Poetry Explorer- Classic Contemporary Poetry, SPRING IN NEW ENGLAND, by THOMAS BAILEY ALDRICH



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SPRING IN NEW ENGLAND, by             Poet's Biography
First Line: The long years come and go
Last Line: Telling us spring has come again!
Subject(s): New England; Spring; Time


I.

THE long years come and go,
And the Past,
The sorrowful, splendid Past,
With its glory and its woe,
Seems never to have been.
The bugle's taunting blast
Has died away by Southern ford and glen:
The mock-bird sings unfrightened in its dell;
The ensanguined stream flows pure again;
Where once the hissing death-bolt fell,
And all along the artillery's level lines
Leapt flames of hell,
The farmer smiles upon the sprouting grain,
And tends his vines.
Seems never to have been?
O sombre days and grand,
How ye crowd back once more,
Seeing our heroes' graves are green
By the Potomac and the Cumberland,
And in the valley of the Shenandoah!

II.

Now while the pale arbutus in our woods
Wakes to faint life beneath the dead year's leaves,
And the bleak North lets loose its wailing broods
Of winds upon us, and the gray sea grieves
Along our coast; while yet the Winter's hand
Heavily presses on New England's heart,
And Spring averts the sunshine of her eyes
Lest some vain cowslip should untimely start--
While we are housed in this rude season's gloom,
In this rude land,
Bereft of warmth and bloom,
We know, far off beneath the Southern skies,
Where the flush blossoms mock our drifts of snow
And the lithe vine unfolds its emerald sheen --
On many a sunny hillside there, we know
Our heroes' graves are green.

III.

The long years come, but they
Come not again!
Through vapors dense and gray
Steals back the May,
But they come not again --
Swept by the battle's fiery breath
Down unknown ways of death.
How can our fancies help but go
Out from this realm of mist and rain,
Out from this realm of sleet and snow,
When the first Southern violets blow?

IV.

While yet the year is young
Many a garland shall be hung
In our gardens of the dead;
On obelisk and urn
Shall the lilac's purple burn,
And the wild-rose leaves be shed.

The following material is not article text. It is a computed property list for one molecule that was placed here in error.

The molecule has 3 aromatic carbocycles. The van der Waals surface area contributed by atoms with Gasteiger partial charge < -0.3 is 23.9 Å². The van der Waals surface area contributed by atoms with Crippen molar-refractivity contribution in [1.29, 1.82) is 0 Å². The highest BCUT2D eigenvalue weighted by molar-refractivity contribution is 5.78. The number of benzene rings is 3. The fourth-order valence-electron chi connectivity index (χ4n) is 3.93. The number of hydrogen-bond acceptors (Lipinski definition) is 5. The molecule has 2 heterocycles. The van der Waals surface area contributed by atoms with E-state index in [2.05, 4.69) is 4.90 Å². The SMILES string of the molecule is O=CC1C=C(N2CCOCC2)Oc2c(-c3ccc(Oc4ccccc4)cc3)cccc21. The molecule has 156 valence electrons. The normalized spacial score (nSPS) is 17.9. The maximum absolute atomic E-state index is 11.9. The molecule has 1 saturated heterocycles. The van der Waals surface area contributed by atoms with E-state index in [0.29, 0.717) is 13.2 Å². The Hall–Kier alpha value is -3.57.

And afar in the woodland ways,
Through the rustic church-yard gate
Matrons and maidens shall pass,
Striplings and white-haired men,
And, spreading aside the grass,
Linger at name and date,
Remembering old, old days!
And the lettering on each stone
Where the mould's green breath has blown
Tears shall wash clear again!

V.

But far away to the South, in the sultry, stricken land --
On the banks of silvery streams gurgling among their reeds,
By many a drear morass, where the long-necked pelican feeds,
By many a dark bayou, and blinding dune of sand,
By many a cypress swamp where the cayman seeks its prey,
In many a moss-hung wood, the twilight's haunt by day,
And down where the land's parched lip drinks at the salt sea-waves,
And the ghostly sails glide by -- there are piteous, nameless graves.
Their names no tongue may tell,
Buried there where they fell,
The bravest of our braves!
Never sweetheart, or friend,
Wan pale mother, or bride,
Over these mounds shall bend,
Tenderly putting aside
The unremembering grass!
Never the votive wreath
For the unknown brows beneath,
Never a tear, alas!
How can our fancies help but go
Out from this realm of mist and rain,
Out from this realm of sleet and snow,
When the first Southern violets blow?
How must our thought bend over them,
Blessing the flowers that cover them --
Piteous, nameless graves!

VI.

Ah, but the life they gave
Is not shut in the grave:
The valorous spirits freed
Live in the vital deed!
Marble shall crumble to dust,
Plinth of bronze and of stone,
Carved escutcheon and crest --
Silently, one by one,
The sculptured lilies fall:
Softly the tooth of the rust
Gnaws through the brazen shield:
Broken, and covered with stains,
The crossed stone swords must yield:
Mined by the frost and the drouth,
Smitten by north and south,
Smitten by east and west,
Down comes column and all!
But the great deed remains.

VII.

When we remember how they died --
In dark ravine and on the mountain-side,
In leaguered fort and fire-encircled town,
Upon the gun-boat's splintered deck,
And where the iron ships went down --
How their dear lives were spent,
In the crushed and reddened wreck,
By lone lagoons and streams,
In the weary hospital-tent,
In the cockpit's crowded hive --
How they languished and died
In the black stockades -- it seems
Ignoble to be alive!
Tears will well to our eyes,
And the bitter doubt will rise --
But hush! for the strife is done,
Forgiven are wound and scar;
The fight was fought and won
Long since, on sea and shore,
And every scattered star
Set in the blue once more:
We are one as before,
With the blot from our scutcheon gone!

VIII.

So let our heroes rest
Upon your sunny breast:
Keep them, O South, our tender hearts and true,
Keep them, O South, and learn to hold them dear
From year to year!
Never forget,
Dying for us, they died for you.
This hallowed dust should knit us closer yet.

IX.

Hark! 't is the bluebird's venturous strain
High on the old fringed elm at the gate --
Sweet-voiced, valiant on the swaying bough,
Alert, elate,
Dodging the fitful spits of snow,
New England's poet-laureate
Telling us Spring has come again!





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